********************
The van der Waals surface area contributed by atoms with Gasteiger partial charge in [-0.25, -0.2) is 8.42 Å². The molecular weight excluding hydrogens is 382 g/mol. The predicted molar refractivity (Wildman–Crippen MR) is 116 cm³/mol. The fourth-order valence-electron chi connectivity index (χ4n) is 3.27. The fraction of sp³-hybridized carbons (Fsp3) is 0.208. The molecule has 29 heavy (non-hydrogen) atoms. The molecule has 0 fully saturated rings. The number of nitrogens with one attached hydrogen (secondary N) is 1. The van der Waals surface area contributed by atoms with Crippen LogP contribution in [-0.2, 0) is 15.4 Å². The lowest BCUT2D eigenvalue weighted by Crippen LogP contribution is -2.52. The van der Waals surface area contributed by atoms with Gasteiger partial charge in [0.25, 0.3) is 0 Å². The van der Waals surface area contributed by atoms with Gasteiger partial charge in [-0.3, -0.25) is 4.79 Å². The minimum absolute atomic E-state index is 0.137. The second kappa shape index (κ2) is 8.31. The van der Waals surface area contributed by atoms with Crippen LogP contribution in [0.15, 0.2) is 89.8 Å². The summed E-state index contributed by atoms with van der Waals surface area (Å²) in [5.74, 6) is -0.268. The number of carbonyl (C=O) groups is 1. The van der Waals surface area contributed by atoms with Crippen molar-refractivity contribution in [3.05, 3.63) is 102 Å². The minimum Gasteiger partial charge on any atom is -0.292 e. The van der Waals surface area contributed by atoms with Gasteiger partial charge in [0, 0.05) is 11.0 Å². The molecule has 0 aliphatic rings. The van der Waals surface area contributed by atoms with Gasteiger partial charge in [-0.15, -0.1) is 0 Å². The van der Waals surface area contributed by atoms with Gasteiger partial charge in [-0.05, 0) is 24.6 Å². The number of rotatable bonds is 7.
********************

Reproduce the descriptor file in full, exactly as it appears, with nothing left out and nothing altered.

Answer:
The van der Waals surface area contributed by atoms with Gasteiger partial charge in [-0.25, -0.2) is 8.42 Å². The molecular weight excluding hydrogens is 382 g/mol. The predicted molar refractivity (Wildman–Crippen MR) is 116 cm³/mol. The fourth-order valence-electron chi connectivity index (χ4n) is 3.27. The fraction of sp³-hybridized carbons (Fsp3) is 0.208. The molecule has 29 heavy (non-hydrogen) atoms. The molecule has 0 fully saturated rings. The number of nitrogens with one attached hydrogen (secondary N) is 1. The van der Waals surface area contributed by atoms with Crippen LogP contribution in [-0.2, 0) is 15.4 Å². The lowest BCUT2D eigenvalue weighted by Crippen LogP contribution is -2.52. The van der Waals surface area contributed by atoms with Gasteiger partial charge in [0.25, 0.3) is 0 Å². The van der Waals surface area contributed by atoms with Gasteiger partial charge in [-0.3, -0.25) is 4.79 Å². The minimum absolute atomic E-state index is 0.137. The second kappa shape index (κ2) is 8.31. The van der Waals surface area contributed by atoms with Crippen LogP contribution in [0.15, 0.2) is 89.8 Å². The summed E-state index contributed by atoms with van der Waals surface area (Å²) in [5.74, 6) is -0.268. The number of carbonyl (C=O) groups is 1. The van der Waals surface area contributed by atoms with Crippen molar-refractivity contribution in [3.05, 3.63) is 102 Å². The minimum Gasteiger partial charge on any atom is -0.292 e. The van der Waals surface area contributed by atoms with Gasteiger partial charge in [0, 0.05) is 11.0 Å². The molecule has 0 aliphatic rings. The van der Waals surface area contributed by atoms with Gasteiger partial charge in [-0.15, -0.1) is 0 Å². The van der Waals surface area contributed by atoms with Gasteiger partial charge in [-0.05, 0) is 24.6 Å². The number of rotatable bonds is 7.